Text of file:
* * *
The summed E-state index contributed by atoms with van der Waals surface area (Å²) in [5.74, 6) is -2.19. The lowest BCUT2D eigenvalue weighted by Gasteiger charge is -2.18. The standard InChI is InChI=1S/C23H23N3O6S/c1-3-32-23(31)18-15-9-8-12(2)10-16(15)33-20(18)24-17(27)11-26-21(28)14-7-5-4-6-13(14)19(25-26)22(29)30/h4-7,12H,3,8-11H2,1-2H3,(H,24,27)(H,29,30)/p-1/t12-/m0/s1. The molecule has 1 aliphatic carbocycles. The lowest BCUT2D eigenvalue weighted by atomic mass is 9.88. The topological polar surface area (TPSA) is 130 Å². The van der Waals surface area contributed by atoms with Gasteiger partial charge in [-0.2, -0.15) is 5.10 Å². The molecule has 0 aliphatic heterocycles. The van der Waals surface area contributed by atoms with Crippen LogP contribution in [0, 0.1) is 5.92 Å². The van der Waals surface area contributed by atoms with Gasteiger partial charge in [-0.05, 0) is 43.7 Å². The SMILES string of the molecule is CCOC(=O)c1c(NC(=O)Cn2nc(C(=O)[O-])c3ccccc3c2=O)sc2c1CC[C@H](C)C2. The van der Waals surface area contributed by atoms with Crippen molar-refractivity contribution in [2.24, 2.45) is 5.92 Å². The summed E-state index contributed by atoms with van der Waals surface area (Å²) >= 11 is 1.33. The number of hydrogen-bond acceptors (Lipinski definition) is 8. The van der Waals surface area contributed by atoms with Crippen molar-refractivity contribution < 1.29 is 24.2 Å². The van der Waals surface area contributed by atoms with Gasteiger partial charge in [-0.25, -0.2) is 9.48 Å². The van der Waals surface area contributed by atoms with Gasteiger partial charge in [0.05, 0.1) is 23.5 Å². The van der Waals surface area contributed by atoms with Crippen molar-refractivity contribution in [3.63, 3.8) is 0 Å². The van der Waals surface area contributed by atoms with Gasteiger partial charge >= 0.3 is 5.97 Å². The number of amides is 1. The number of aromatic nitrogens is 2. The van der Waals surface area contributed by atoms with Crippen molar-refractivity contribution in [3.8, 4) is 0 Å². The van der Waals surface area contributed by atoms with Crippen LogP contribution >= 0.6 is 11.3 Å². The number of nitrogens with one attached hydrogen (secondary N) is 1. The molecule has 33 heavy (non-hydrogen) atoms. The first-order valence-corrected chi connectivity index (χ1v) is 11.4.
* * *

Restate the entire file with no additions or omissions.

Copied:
The summed E-state index contributed by atoms with van der Waals surface area (Å²) in [5.74, 6) is -2.19. The lowest BCUT2D eigenvalue weighted by Gasteiger charge is -2.18. The standard InChI is InChI=1S/C23H23N3O6S/c1-3-32-23(31)18-15-9-8-12(2)10-16(15)33-20(18)24-17(27)11-26-21(28)14-7-5-4-6-13(14)19(25-26)22(29)30/h4-7,12H,3,8-11H2,1-2H3,(H,24,27)(H,29,30)/p-1/t12-/m0/s1. The molecule has 1 aliphatic carbocycles. The lowest BCUT2D eigenvalue weighted by atomic mass is 9.88. The topological polar surface area (TPSA) is 130 Å². The van der Waals surface area contributed by atoms with Gasteiger partial charge in [-0.2, -0.15) is 5.10 Å². The molecule has 0 aliphatic heterocycles. The van der Waals surface area contributed by atoms with Crippen LogP contribution in [0, 0.1) is 5.92 Å². The van der Waals surface area contributed by atoms with Gasteiger partial charge in [-0.05, 0) is 43.7 Å². The SMILES string of the molecule is CCOC(=O)c1c(NC(=O)Cn2nc(C(=O)[O-])c3ccccc3c2=O)sc2c1CC[C@H](C)C2. The van der Waals surface area contributed by atoms with Crippen molar-refractivity contribution in [2.24, 2.45) is 5.92 Å². The summed E-state index contributed by atoms with van der Waals surface area (Å²) >= 11 is 1.33. The number of hydrogen-bond acceptors (Lipinski definition) is 8. The van der Waals surface area contributed by atoms with Crippen molar-refractivity contribution < 1.29 is 24.2 Å². The van der Waals surface area contributed by atoms with Gasteiger partial charge in [-0.25, -0.2) is 9.48 Å². The van der Waals surface area contributed by atoms with Gasteiger partial charge in [0.05, 0.1) is 23.5 Å². The van der Waals surface area contributed by atoms with Crippen molar-refractivity contribution in [3.63, 3.8) is 0 Å². The van der Waals surface area contributed by atoms with Gasteiger partial charge >= 0.3 is 5.97 Å². The number of amides is 1. The number of aromatic nitrogens is 2. The van der Waals surface area contributed by atoms with Crippen molar-refractivity contribution in [3.8, 4) is 0 Å². The van der Waals surface area contributed by atoms with Crippen LogP contribution >= 0.6 is 11.3 Å². The number of nitrogens with one attached hydrogen (secondary N) is 1. The molecule has 33 heavy (non-hydrogen) atoms. The first-order valence-corrected chi connectivity index (χ1v) is 11.4.